To Thomas Rees

27 January 1859


[Ms in the Rees MSS, 384D, National Library of Wales.]


Finney received the following letters from Thomas Rees:


Beaufort Jan. 10 1859

Dear Sir

I am happy to find

that you have once more

visited this country. May I

beg of you if possible to pay

a short visit this time to

Wales. There are thousands

here who desire to see and

hear you. You may be the

means of doing much good

amongst us. We are willing

to defray all your expenses

May the Lord bless you and

make you blessing

I am

Dear Sir

Yours in the Gospel

Thos Rees




Bristol Jan. 17 1859

My Dear Sir

I am exceedingly

glad to find that you will

pay a visit to Wales Any

time will suit us after say

the 10th of February I will

make arrangements for the

services if you will kindly

inform me when you will

be able to come It will take

you a day to travel from

London to Beaufort where

I hope you will begin your

labours You will I hope be

able to preach once every

day and hold an hour or

two of religious conversation

with ministers and others

The best plan would be for


[page 2]

you to remain about two days in

one place and then proceed six or

seven miles to another locality


If you will informeŸwhat day you

will [be] able to begin with us and

how many days you will favour

us with your services I shall

be then able to make the arrangement

I expect to reach home next

friday and therefore you will be pleased

to address your letter as before to

Beaufort Monmouthshire I will

furnish you with as full a statement

as [I] can of the character of the people

and the spiritual state of the churches

in the localities you will have

to visit, in a future communication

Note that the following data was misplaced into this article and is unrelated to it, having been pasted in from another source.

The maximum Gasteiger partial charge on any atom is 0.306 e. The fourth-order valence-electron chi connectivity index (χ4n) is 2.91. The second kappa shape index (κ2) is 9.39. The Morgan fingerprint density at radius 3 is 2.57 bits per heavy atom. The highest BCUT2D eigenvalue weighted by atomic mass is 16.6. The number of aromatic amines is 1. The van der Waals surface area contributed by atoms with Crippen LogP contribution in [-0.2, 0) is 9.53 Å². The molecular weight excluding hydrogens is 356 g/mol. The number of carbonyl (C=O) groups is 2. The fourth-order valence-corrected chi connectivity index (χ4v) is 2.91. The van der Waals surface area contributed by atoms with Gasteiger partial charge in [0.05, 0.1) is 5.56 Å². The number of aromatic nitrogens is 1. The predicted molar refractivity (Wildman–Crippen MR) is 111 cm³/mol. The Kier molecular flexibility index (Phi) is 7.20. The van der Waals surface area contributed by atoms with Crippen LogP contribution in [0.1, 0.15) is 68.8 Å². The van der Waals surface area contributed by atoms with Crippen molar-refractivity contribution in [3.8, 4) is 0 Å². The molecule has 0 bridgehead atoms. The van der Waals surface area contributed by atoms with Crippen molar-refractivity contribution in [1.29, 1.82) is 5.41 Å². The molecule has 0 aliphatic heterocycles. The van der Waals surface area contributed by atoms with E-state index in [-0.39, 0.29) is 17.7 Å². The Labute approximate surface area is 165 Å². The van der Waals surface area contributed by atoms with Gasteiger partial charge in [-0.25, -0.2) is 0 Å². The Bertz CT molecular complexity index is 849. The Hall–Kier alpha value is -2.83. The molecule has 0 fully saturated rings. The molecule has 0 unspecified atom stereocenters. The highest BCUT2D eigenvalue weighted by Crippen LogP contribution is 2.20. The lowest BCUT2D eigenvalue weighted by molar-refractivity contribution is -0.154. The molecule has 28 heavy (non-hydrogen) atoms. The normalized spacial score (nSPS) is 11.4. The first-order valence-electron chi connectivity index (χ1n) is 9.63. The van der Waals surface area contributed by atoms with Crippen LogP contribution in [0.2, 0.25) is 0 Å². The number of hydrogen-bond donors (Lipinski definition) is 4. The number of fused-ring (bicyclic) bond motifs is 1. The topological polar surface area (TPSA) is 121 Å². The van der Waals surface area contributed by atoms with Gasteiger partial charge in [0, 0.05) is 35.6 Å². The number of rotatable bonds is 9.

May the Lord comfort and bless

you and Mrs Finney and may your

visit to our churches be attended

with much good.

I am

My dear Sir

Yours in the Gospel

Thomas Rees


Finney's reply is as follows:


St. Ives. 27th Jan. 1859.

My Dear Br. Rees.

Yours of the 17th is before me.

So numerous & urgent are the calls for labor

in various directions, that I can not now

decide upon the question of visiting

Wales. I am for a short time engaged here,

where I have preached a few times, & where

a good work is evidently begun. From here

I must, D.V. visit London. I hope not to

spend a long time there, but I desire to

visit more especially the manufacturing

districts. I can not say as yet in what order

God intends I shall visit the numerous

fields which he has thrown open before me.

The character & design of my labors are

incompatible with my making so rapid

a movement through the country as it seems

you contemplate in Wales. I must take

more time, lay the foundations deeper

in the convictions, & build up a more

permanent structure, than I could do

[page 2]

by a few appeals addressed to the feelings.

Perhaps my preaching is not adapted to

the state of the Welch mind. Have any

of your leading men ever heard me preach.

I must reason with the people. I can not

approach them with confidence in any other

way. This at first seems tiresome to an excitable

& impulsive people. It takes therefore more time

to carry them, but is sure by God's blessing

finally to prevail over sin & Satan.

This course is with me 1. A necessity of my

constitution, I can not respect myself in making

appeals unless I have first laid hold on

the intelligent convictions. 2. It is a matter

of judgment with me. 3. It is sustained by

nearly 40 years experience. I often see very sudden

outbursts of a revival, & sometimes a first

sermon will shake a community. But these

are exceptions, the rule being a considera

ble number of searching discourses needed

to break up the fallow ground, before

the seed will spring up on every side.

[page 3]

Much depends on the state of the church.

When the hearts of God's people are

prepared to offer prevailing prayer

the word will take immediate effect

with the ungodly. If the church is

backslidden in heart, it often requires

a thorough searching to get them into the

work. Should the Lord direct me to

Wales the brethren must not expect such

a journey as Whitfield used to make.

I must take more time. i.e. if time

is allowed me of God. Could I make

no other than such an one as you

contemplate, it would doubtless be

productive of much good. But it

would not secure that permanent

state of things that I labor to secure.

The Lord bless you my Brother

C. G. Finney.



In Finney Papers.

George Whitefield.